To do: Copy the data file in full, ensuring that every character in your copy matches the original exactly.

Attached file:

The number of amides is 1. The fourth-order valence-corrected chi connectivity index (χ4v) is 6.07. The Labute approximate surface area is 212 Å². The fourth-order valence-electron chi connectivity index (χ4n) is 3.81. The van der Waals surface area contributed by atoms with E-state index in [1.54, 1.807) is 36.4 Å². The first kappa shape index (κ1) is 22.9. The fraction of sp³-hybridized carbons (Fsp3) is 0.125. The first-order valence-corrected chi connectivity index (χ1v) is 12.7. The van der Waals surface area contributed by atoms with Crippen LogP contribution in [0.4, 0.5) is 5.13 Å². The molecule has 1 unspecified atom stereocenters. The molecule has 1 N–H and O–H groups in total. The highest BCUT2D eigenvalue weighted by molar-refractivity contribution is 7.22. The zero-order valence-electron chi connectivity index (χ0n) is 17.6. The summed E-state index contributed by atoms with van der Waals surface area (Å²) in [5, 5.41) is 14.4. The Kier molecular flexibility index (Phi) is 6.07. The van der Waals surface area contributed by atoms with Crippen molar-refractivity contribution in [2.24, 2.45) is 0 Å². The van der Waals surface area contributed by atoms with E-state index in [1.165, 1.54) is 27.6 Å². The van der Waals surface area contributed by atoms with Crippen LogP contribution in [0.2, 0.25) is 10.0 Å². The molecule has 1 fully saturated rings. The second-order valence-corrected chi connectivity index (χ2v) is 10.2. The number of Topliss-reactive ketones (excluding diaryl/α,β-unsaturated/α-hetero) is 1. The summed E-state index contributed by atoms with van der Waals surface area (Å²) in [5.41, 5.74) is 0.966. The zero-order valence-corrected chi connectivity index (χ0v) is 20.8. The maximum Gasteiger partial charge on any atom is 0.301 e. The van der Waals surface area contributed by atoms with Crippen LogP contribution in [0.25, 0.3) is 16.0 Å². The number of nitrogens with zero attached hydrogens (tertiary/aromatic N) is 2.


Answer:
The number of amides is 1. The fourth-order valence-corrected chi connectivity index (χ4v) is 6.07. The Labute approximate surface area is 212 Å². The fourth-order valence-electron chi connectivity index (χ4n) is 3.81. The van der Waals surface area contributed by atoms with E-state index in [1.54, 1.807) is 36.4 Å². The first kappa shape index (κ1) is 22.9. The fraction of sp³-hybridized carbons (Fsp3) is 0.125. The first-order valence-corrected chi connectivity index (χ1v) is 12.7. The van der Waals surface area contributed by atoms with Crippen LogP contribution in [0.4, 0.5) is 5.13 Å². The molecule has 1 unspecified atom stereocenters. The molecule has 1 N–H and O–H groups in total. The highest BCUT2D eigenvalue weighted by molar-refractivity contribution is 7.22. The zero-order valence-electron chi connectivity index (χ0n) is 17.6. The summed E-state index contributed by atoms with van der Waals surface area (Å²) in [5, 5.41) is 14.4. The Kier molecular flexibility index (Phi) is 6.07. The van der Waals surface area contributed by atoms with Crippen molar-refractivity contribution in [2.24, 2.45) is 0 Å². The van der Waals surface area contributed by atoms with E-state index in [1.165, 1.54) is 27.6 Å². The van der Waals surface area contributed by atoms with Crippen LogP contribution in [0.2, 0.25) is 10.0 Å². The molecule has 1 fully saturated rings. The second-order valence-corrected chi connectivity index (χ2v) is 10.2. The number of Topliss-reactive ketones (excluding diaryl/α,β-unsaturated/α-hetero) is 1. The summed E-state index contributed by atoms with van der Waals surface area (Å²) in [5.41, 5.74) is 0.966. The zero-order valence-corrected chi connectivity index (χ0v) is 20.8. The maximum Gasteiger partial charge on any atom is 0.301 e. The van der Waals surface area contributed by atoms with Crippen LogP contribution in [0.25, 0.3) is 16.0 Å². The number of nitrogens with zero attached hydrogens (tertiary/aromatic N) is 2.